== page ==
Modafinil-induced changes in functional connectivity in the cortex and cerebellum of healthy elderly subjects

Research output: Contribution to journalArticle

Abstract

In the past few years, cognitive enhancing drugs (CEDs) have gained growing interest and the focus of investigations aimed at exploring their use to potentiate the cognitive performances of healthy individuals. Most of this exploratory CED-related research has been performed on young adults. However, CEDs may also help to maintain optimal brain functioning or compensate for subtle and or subclinical deficits associated with brain aging or early-stage dementia. In this study, we assessed effects on resting state brain activity in a group of healthy elderly subjects undergoing acute administration of modafinil, a wakefulness-promoting agent. To that aim, participants (n = 24) were investigated with resting state functional Magnetic Resonance Imaging (rs-fMRI) before and after the administration of a single dose (100 mg) of modafinil. Effects were compared to age and size-matched placebo group. Rs-fMRI effects were assessed, employing a graph-based approach and Eigenvector Centrality (EC) analysis, by taking in account topological changes occurring in functional brain networks. The main finding of the study is that modafinil promotes enhanced centrality, a measure of the importance of nodes within functional networks, of the bilateral primary visual (V1) cortex. EC analysis also revealed that modafinil-treated subjects show increased functional connectivity between the V1 and specific cerebellar (Crus I, Crus II, VIIIa lobule) and frontal (right inferior frontal sulcus and left middle frontal gyrus) regions. Present findings provide functional data supporting the hypothesis that modafinil can modulate the cortico-cerebellar connectivity of the aging brain.

Original languageEnglish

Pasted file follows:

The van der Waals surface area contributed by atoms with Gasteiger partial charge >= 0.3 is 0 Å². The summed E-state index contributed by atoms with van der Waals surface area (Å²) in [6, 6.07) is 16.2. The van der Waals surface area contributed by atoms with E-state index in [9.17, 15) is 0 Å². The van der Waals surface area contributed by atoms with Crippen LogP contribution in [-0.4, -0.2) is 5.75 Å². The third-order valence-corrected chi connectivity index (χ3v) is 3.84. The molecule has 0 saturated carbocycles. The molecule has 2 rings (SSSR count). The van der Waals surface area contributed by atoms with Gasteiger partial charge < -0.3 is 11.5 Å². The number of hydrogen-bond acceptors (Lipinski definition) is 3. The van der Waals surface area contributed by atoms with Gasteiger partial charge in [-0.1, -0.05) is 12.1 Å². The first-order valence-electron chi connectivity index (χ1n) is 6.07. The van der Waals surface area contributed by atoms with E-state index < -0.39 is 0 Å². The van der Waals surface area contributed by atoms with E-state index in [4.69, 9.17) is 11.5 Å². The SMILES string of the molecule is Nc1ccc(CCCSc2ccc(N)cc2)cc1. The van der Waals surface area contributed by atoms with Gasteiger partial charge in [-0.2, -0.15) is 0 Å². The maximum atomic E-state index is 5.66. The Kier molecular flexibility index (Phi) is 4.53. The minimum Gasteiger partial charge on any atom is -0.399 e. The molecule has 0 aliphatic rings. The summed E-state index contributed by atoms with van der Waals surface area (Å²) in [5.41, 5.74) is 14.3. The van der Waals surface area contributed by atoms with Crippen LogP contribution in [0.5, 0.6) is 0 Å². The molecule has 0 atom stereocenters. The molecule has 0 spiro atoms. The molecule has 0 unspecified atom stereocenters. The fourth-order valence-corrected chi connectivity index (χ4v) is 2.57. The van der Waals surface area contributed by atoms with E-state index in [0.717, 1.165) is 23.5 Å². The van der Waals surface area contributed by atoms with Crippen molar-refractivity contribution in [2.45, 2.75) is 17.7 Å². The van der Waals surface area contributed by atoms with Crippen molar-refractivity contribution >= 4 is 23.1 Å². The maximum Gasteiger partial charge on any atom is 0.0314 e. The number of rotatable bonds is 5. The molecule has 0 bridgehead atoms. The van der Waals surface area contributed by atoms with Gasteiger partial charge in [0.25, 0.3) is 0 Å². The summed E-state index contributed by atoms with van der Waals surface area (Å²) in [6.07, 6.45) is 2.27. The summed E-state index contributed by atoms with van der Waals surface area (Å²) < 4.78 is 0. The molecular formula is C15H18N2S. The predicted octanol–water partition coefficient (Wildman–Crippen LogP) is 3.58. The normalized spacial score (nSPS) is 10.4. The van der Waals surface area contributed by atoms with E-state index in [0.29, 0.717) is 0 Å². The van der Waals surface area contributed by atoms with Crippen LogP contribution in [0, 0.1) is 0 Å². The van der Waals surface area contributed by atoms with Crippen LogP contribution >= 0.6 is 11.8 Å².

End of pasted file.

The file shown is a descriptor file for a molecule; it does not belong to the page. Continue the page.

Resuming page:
Article number85
JournalFrontiers in Aging Neuroscience
Volume9
Issue numberMAR
DOIs
Publication statusPublished - Mar 30 2017

Fingerprint

Cerebellum
Healthy Volunteers
Brain
Wakefulness-Promoting Agents
Magnetic Resonance Imaging
Pharmaceutical Preparations
Visual Cortex
Prefrontal Cortex
Dementia
Young Adult
Research Design
Placebos
modafinil
Research

Keywords

  • Aging
  • Cognitive enhancing drugs
  • Connectivity
  • Dopamine
  • Eigenvector centrality
  • Graph theory
  • Resting state fMRI

ASJC Scopus subject areas

  • Ageing
  • Cognitive Neuroscience

Cite this

@article{81a504f143374fcb9f3448b1501fb066,
title = "Modafinil-induced changes in functional connectivity in the cortex and cerebellum of healthy elderly subjects",
abstract = "In the past few years, cognitive enhancing drugs (CEDs) have gained growing interest and the focus of investigations aimed at exploring their use to potentiate the cognitive performances of healthy individuals. Most of this exploratory CED-related research has been performed on young adults. However, CEDs may also help to maintain optimal brain functioning or compensate for subtle and or subclinical deficits associated with brain aging or early-stage dementia. In this study, we assessed effects on resting state brain activity in a group of healthy elderly subjects undergoing acute administration of modafinil, a wakefulness-promoting agent. To that aim, participants (n = 24) were investigated with resting state functional Magnetic Resonance Imaging (rs-fMRI) before and after the administration of a single dose (100 mg) of modafinil. Effects were compared to age and size-matched placebo group. Rs-fMRI effects were assessed, employing a graph-based approach and Eigenvector Centrality (EC) analysis, by taking in account topological changes occurring in functional brain networks. The main finding of the study is that modafinil promotes enhanced centrality, a measure of the importance of nodes within functional networks, of the bilateral primary visual (V1) cortex. EC analysis also revealed that modafinil-treated subjects show increased functional connectivity between the V1 and specific cerebellar (Crus I, Crus II, VIIIa lobule) and frontal (right inferior frontal sulcus and left middle frontal gyrus) regions. Present findings provide functional data supporting the hypothesis that modafinil can modulate the cortico-cerebellar connectivity of the aging brain.",
keywords = "Aging, Cognitive enhancing drugs, Connectivity, Dopamine, Eigenvector centrality, Graph theory, Resting state fMRI",
author = "Miriam Punzi and Tommaso Gili and Laura Petrosini and Carlo Caltagirone and Gianfranco Spalletta and Sensi, {Stefano L.}",